# Can you explain to me the Bresenham's line algorithm in simple terms?

I've been trying to wrap my head around this algorithm, and I need it for my drawing function. But I can't seem to understand it.

The Wikipedia page gives this piece of code right at the end:

plotLine(x0, y0, x1, y1)
dx = abs(x1 - x0)
sx = x0 < x1 ? 1 : -1
dy = -abs(y1 - y0)
sy = y0 < y1 ? 1 : -1
error = dx + dy

while true
plot(x0, y0)
if x0 == x1 && y0 == y1 break
e2 = 2 * error
if e2 >= dy
if x0 == x1 break
error = error + dy
x0 = x0 + sx
end if
if e2 <= dx
if y0 == y1 break
error = error + dx
y0 = y0 + sy
end if
end while


So it starts by getting the x and y distance between the end points.
It then uses sx/sy to change the computation depending on the direction.
But then it introduces the error value, and I can't wrap my head around how it can mix apples and oranges.

I do kind of superficially understand that this value flip flops as you go along the line and determines whether the next pixel is above or below ... but I just can't understand how you can mix x and y.

Secondly, I take issue with e2 and its nonchalant doubling of the error value for some reason.
And then the value is used and compared to dx and dy.

I have researched this for a week. I found many sites showing the code, but none have had an explanation that would make me go: "oh, now I understand."

I'm in need of an explanation that is in simple terms without too much math notation. It's just coordinates and a line.

The first thing to make note of is that the algorithm listed in the question is the integer algorithm. So no floating point math and the plotting increments by +1 or -1 in the x and y directions.

The function takes for input the line starting position (x0,y0) and ending position (x1,y1). The starting position variables(x0,y0) are reused when drawing the line.

Using inputs the algorithm computes the x and y increment directions. These values get held in variables sx and sy and are always either +1 or -1. They can be negative or positive depending on the line. For example we should get consistent results whether or not (x0,y0) and (x1,y1) are switched.

sx = x0 < x1 ? 1 : -1; // step x left or right
sy = y0 < y1 ? 1 : -1; // step y left or right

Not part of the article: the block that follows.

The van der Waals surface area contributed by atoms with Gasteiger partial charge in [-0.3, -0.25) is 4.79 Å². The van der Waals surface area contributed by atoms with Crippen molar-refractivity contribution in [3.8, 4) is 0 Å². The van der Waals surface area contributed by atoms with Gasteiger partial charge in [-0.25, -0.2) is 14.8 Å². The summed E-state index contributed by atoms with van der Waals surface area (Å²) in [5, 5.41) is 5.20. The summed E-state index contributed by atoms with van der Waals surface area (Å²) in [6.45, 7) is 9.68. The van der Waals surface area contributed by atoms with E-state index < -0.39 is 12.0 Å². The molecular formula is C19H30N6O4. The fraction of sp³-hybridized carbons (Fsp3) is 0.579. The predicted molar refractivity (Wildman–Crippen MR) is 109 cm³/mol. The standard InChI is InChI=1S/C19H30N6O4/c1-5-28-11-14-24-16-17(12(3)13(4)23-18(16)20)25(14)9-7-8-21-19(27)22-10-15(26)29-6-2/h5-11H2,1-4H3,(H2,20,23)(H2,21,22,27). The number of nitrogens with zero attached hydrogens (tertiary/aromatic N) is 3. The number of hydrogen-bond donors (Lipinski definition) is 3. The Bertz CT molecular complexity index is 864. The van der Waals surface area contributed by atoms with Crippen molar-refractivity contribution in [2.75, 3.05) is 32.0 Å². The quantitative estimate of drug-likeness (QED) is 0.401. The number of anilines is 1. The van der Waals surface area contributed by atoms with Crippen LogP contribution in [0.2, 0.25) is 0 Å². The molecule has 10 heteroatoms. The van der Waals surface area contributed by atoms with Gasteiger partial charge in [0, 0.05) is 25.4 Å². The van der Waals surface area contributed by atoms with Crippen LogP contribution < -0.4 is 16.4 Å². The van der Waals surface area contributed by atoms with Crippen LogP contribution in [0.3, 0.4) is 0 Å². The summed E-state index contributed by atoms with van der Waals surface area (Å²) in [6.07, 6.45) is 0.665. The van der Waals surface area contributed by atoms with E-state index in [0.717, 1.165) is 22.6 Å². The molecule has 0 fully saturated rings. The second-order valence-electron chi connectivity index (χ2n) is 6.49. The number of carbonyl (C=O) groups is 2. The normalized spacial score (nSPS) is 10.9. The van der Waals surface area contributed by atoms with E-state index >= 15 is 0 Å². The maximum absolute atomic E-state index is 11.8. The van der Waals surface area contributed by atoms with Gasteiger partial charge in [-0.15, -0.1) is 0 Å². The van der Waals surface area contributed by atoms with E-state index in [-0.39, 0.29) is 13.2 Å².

To actually draw the line we need to determine whether to step in the x direction, the y direction or both x and y (ie diagonally). (that is why the algorithm uses two separate if statements instead of an if then else.) To step in the x direction it is simply:

 x0 = x0 + sx; // move x0 in the x direction setup in sx
y0 = y0 + sy; // move y0 in the y direction setup in sy


Our end condition happens when x0==x1 or y0==y1 or (x0,y0) == (x1,y1). This is handled in the algorithm by the "if(..) then break;" statements.

    if x0 == x1 && y0 == y1 break; // break the while true loop
if x0 == x1 break; // only x meets the break condition
if y0 == y1 break  // only y meets the break condition


Finally we need to be able to decide when to step in the x direction or the y direction or both. That is where the variables e2, dx, dy, and error come in.

Notice that dx is always positive ie dx = abs(x1-x0) and dy is always negative ie dy = -abs(y1-y0) ... and error starts out as the sum of a positive and negative number ie error = dx+dy. The algorithm adds dx(which is postive) to error when the line is plotted in the x direction, and it adds dy(which is negative) to error when it is plotted in the y direction.

dx = abs(x1-x0);  // distance x needs to move in increments of 1
dy = -abs(y1-y0); // negative distance y needs to move in increments of 1
error = dx + dy;  // Start state for difference between dx and dy
e2 = error * 2;   // look ahead


If for example the line is diagonal such as the line (0,0):(5,5). The value of error will be zero, and so will e2. Making both if statements true for each step. And since dx is added and dy is subtracted both if statements will remain true until x0,y0==x1,y1!

dx and dy can be thought of as the numerator and denominator of the slope of a line. When dx is 3 units bigger then dy, it will increment 3 times for every 1 dy.

So how do we figure out the next step? Simple look ahead one step which is e2=2*error When either x0 or y0 is greater then e2 then they have gone too far, ie they are in an "error state".

One way to look at this is: As the algorithm plots in the x direction error will increase in the positive direction eventually making e2 greater then dx...which will stop it from plotting in the x direction ie if(e2<=dx) will become false. Also as the algorithm plots in the y direction error will increment in the negative direction eventually making e2 less then dy, ie if(e2>=dy) will become false.

e2 isn't being pulled out of the air, it is the calculation of the next step.

So that's a pretty long description...the way I originally came to understand it was to code it up in C and then step through various lines in the debugger looking at the values until that light bulb moment happened for me.